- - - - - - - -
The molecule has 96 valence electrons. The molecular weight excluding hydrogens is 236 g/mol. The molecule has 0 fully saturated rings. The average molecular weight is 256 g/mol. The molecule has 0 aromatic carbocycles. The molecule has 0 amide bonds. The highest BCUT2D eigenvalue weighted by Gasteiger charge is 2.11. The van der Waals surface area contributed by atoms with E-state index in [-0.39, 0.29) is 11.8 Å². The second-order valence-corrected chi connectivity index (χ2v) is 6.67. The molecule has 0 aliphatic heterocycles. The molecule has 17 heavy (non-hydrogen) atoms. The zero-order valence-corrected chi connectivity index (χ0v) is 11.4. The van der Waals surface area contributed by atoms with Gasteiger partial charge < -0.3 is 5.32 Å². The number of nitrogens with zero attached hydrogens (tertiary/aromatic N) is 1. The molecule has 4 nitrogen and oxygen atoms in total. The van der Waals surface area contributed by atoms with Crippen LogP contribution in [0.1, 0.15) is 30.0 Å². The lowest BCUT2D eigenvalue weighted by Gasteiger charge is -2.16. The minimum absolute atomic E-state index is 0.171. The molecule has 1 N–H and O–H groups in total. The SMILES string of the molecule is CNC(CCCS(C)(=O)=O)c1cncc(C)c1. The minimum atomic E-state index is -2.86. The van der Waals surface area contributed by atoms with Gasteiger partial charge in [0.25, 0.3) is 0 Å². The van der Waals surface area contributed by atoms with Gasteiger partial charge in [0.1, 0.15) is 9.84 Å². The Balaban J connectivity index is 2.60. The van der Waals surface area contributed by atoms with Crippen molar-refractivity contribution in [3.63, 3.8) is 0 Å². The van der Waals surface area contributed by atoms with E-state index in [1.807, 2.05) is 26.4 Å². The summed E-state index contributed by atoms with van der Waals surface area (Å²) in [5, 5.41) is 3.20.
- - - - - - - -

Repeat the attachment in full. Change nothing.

The molecule has 96 valence electrons. The molecular weight excluding hydrogens is 236 g/mol. The molecule has 0 fully saturated rings. The average molecular weight is 256 g/mol. The molecule has 0 aromatic carbocycles. The molecule has 0 amide bonds. The highest BCUT2D eigenvalue weighted by Gasteiger charge is 2.11. The van der Waals surface area contributed by atoms with E-state index in [-0.39, 0.29) is 11.8 Å². The second-order valence-corrected chi connectivity index (χ2v) is 6.67. The molecule has 0 aliphatic heterocycles. The molecule has 17 heavy (non-hydrogen) atoms. The zero-order valence-corrected chi connectivity index (χ0v) is 11.4. The van der Waals surface area contributed by atoms with Gasteiger partial charge < -0.3 is 5.32 Å². The number of nitrogens with zero attached hydrogens (tertiary/aromatic N) is 1. The molecule has 4 nitrogen and oxygen atoms in total. The van der Waals surface area contributed by atoms with Crippen LogP contribution in [0.1, 0.15) is 30.0 Å². The lowest BCUT2D eigenvalue weighted by Gasteiger charge is -2.16. The minimum absolute atomic E-state index is 0.171. The molecule has 1 N–H and O–H groups in total. The SMILES string of the molecule is CNC(CCCS(C)(=O)=O)c1cncc(C)c1. The minimum atomic E-state index is -2.86. The van der Waals surface area contributed by atoms with Gasteiger partial charge in [0.25, 0.3) is 0 Å². The van der Waals surface area contributed by atoms with Gasteiger partial charge in [0.1, 0.15) is 9.84 Å². The Balaban J connectivity index is 2.60. The van der Waals surface area contributed by atoms with Crippen molar-refractivity contribution in [3.63, 3.8) is 0 Å². The van der Waals surface area contributed by atoms with E-state index in [1.807, 2.05) is 26.4 Å². The summed E-state index contributed by atoms with van der Waals surface area (Å²) in [5, 5.41) is 3.20.